The end of summer means back to school -- and back to daycare -- for millions of American children. For many of these children, it also means back to ear infections.
A common ailment
Many children with recurring ear infections require doses of preventive antibiotics or ear tubes to prevent further infections. Without these precautions, children may have delayed speech and language development and may have trouble in school if they miss a lot of class or can't hear the teacher.
"This is the time of year when we start seeing more ear infections, because children are exposed to more bacteria and viruses once they are in school or daycare," says James Hicks, MD, an otolaryngologist with The Austin Diagnostic Clinic. "That's especially true among infants and toddlers in a daycare with four or more other children." Hicks notes that ear infections have been on the rise in recent years. The number of ear infections reported in children rose by 44 percent during the 1980s. Doctors believe this is largely because most parents work outside the home and put their children in daycare. Children who have multiple ear infections at a young age are more likely to continue having them.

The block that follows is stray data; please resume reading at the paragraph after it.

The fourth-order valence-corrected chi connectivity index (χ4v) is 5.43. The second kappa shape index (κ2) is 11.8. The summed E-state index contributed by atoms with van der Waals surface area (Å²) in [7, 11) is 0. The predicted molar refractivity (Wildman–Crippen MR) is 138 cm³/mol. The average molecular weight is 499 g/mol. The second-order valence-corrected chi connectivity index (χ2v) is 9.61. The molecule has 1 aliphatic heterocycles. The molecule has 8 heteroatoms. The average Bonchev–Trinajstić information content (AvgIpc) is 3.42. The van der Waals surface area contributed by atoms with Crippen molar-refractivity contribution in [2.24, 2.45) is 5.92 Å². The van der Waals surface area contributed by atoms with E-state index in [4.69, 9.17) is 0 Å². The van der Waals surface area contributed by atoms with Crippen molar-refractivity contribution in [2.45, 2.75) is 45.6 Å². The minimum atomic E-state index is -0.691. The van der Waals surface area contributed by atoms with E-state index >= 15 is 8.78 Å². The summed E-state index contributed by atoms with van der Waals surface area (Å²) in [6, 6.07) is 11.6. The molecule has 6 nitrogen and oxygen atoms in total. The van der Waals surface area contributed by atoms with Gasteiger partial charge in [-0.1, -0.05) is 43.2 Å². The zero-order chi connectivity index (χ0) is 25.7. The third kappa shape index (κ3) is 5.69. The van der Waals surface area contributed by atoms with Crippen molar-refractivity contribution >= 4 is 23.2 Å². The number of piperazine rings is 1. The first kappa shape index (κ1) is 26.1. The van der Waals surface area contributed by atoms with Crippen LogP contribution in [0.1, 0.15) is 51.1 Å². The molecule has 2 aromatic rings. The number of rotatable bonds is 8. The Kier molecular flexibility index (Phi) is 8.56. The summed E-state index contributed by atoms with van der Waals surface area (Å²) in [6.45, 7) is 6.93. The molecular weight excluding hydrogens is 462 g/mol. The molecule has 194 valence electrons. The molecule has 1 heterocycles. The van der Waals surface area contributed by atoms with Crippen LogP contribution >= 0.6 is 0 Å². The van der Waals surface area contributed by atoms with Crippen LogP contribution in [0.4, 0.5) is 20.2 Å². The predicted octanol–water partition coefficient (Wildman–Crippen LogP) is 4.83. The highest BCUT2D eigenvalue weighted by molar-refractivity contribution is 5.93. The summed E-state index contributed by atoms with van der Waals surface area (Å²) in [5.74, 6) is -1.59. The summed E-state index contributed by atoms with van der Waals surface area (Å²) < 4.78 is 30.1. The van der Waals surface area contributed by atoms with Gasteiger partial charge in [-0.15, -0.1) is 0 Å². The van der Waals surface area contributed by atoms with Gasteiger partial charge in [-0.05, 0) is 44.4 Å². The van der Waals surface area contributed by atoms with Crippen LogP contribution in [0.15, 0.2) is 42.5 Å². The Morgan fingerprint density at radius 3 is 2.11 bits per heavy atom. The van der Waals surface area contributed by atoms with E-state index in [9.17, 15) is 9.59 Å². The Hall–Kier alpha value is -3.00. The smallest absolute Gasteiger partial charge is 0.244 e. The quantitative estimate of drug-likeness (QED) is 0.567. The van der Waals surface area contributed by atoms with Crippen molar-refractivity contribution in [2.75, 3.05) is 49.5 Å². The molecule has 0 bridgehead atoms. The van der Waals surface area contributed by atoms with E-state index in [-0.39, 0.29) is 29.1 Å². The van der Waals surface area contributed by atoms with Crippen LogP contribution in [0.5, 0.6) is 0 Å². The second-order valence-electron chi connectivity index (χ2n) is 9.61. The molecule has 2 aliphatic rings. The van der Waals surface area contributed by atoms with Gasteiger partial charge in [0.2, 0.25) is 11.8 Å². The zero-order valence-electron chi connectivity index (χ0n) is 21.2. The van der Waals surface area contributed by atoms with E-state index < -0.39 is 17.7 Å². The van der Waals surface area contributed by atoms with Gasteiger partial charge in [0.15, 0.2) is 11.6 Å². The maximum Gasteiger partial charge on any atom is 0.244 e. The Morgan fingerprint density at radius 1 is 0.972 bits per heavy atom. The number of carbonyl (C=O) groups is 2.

"The problem for many children is that they go right from one ear infection to another. It can take several months for fluid in the middle ear to clear up, and during that time, children are susceptible to follow up infections," he says. "Children with recurrent ear infections tend to develop speech and language skills more slowly because their hearing is affected. However, permanent hearing loss rarely occurs because of ear infections."
Most parents are familiar with the symptoms of ear infections -- fever, irritability and fussiness, sleeplessness, loss of appetite, and tugging on the ears. Acetaminophen (Tylenol) or a similar pain medication can ease the symptoms until the child sees a doctor. Since about 85 percent of ear infections are caused by bacteria, doctors usually prescribe an antibiotic that will kill the bacteria within a week. It is important for parents to continue using the medication as prescribed even if the child feels better. "One of the most common reasons for repeat infections is that parents stopped giving the antibiotic too soon," he says.
Other important steps include breastfeeding instead of bottle-feeding and not exposing children to cigarette smoke. "These precautions are no guarantee that a child won't ever get an ear infection, but they should limit the number and severity of infections," he says.
Risk factors for ear infections